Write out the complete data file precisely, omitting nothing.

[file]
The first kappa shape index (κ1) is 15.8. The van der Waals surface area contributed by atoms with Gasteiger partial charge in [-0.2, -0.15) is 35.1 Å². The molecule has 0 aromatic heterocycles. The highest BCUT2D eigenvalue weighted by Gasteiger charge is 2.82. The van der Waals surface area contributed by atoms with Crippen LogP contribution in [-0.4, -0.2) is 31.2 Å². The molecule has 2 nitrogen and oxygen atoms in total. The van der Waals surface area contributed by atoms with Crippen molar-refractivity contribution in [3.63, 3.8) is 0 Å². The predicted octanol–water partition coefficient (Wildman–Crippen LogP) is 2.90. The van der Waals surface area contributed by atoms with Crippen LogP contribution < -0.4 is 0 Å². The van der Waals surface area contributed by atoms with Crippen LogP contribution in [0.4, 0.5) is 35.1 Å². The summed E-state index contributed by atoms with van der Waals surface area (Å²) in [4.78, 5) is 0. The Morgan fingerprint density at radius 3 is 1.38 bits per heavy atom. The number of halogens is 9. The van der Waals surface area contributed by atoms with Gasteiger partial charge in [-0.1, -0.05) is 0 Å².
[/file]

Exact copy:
The first kappa shape index (κ1) is 15.8. The van der Waals surface area contributed by atoms with Gasteiger partial charge in [-0.2, -0.15) is 35.1 Å². The molecule has 0 aromatic heterocycles. The highest BCUT2D eigenvalue weighted by Gasteiger charge is 2.82. The van der Waals surface area contributed by atoms with Crippen LogP contribution in [-0.4, -0.2) is 31.2 Å². The molecule has 2 nitrogen and oxygen atoms in total. The van der Waals surface area contributed by atoms with Crippen molar-refractivity contribution in [3.63, 3.8) is 0 Å². The predicted octanol–water partition coefficient (Wildman–Crippen LogP) is 2.90. The van der Waals surface area contributed by atoms with Crippen LogP contribution < -0.4 is 0 Å². The van der Waals surface area contributed by atoms with Crippen LogP contribution in [0.4, 0.5) is 35.1 Å². The summed E-state index contributed by atoms with van der Waals surface area (Å²) in [4.78, 5) is 0. The Morgan fingerprint density at radius 3 is 1.38 bits per heavy atom. The number of halogens is 9. The van der Waals surface area contributed by atoms with Gasteiger partial charge in [-0.1, -0.05) is 0 Å².